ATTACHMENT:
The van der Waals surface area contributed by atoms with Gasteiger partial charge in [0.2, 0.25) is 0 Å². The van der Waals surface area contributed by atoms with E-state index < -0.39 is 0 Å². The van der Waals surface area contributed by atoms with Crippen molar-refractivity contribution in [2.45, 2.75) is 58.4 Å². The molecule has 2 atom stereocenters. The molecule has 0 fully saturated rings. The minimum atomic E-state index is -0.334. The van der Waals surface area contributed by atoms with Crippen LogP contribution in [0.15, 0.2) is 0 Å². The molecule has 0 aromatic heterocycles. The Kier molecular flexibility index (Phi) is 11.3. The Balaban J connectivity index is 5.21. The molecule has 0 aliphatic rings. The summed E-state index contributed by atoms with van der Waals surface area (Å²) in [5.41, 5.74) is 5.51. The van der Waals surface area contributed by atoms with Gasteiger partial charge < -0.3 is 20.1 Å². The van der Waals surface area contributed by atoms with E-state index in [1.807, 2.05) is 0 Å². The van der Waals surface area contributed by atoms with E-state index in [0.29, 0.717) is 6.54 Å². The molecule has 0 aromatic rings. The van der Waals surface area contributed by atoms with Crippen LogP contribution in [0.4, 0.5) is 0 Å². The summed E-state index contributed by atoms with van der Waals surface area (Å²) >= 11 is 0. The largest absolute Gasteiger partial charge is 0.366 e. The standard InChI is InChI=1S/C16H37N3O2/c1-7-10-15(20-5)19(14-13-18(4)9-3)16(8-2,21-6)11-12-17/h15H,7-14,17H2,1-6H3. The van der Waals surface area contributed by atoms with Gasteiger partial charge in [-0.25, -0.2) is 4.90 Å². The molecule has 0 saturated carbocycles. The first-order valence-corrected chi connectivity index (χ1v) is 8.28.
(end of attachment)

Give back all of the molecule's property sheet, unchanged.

The van der Waals surface area contributed by atoms with Gasteiger partial charge in [0.2, 0.25) is 0 Å². The van der Waals surface area contributed by atoms with E-state index < -0.39 is 0 Å². The van der Waals surface area contributed by atoms with Crippen molar-refractivity contribution in [2.45, 2.75) is 58.4 Å². The molecule has 2 atom stereocenters. The molecule has 0 fully saturated rings. The minimum atomic E-state index is -0.334. The van der Waals surface area contributed by atoms with Crippen LogP contribution in [0.15, 0.2) is 0 Å². The molecule has 0 aromatic heterocycles. The Kier molecular flexibility index (Phi) is 11.3. The Balaban J connectivity index is 5.21. The molecule has 0 aliphatic rings. The summed E-state index contributed by atoms with van der Waals surface area (Å²) in [5.41, 5.74) is 5.51. The van der Waals surface area contributed by atoms with Gasteiger partial charge < -0.3 is 20.1 Å². The van der Waals surface area contributed by atoms with E-state index in [1.807, 2.05) is 0 Å². The van der Waals surface area contributed by atoms with E-state index in [0.29, 0.717) is 6.54 Å². The molecule has 0 aromatic rings. The van der Waals surface area contributed by atoms with Crippen LogP contribution in [0.4, 0.5) is 0 Å². The summed E-state index contributed by atoms with van der Waals surface area (Å²) >= 11 is 0. The largest absolute Gasteiger partial charge is 0.366 e. The standard InChI is InChI=1S/C16H37N3O2/c1-7-10-15(20-5)19(14-13-18(4)9-3)16(8-2,21-6)11-12-17/h15H,7-14,17H2,1-6H3. The van der Waals surface area contributed by atoms with Gasteiger partial charge in [-0.25, -0.2) is 4.90 Å². The molecule has 0 saturated carbocycles. The first-order valence-corrected chi connectivity index (χ1v) is 8.28.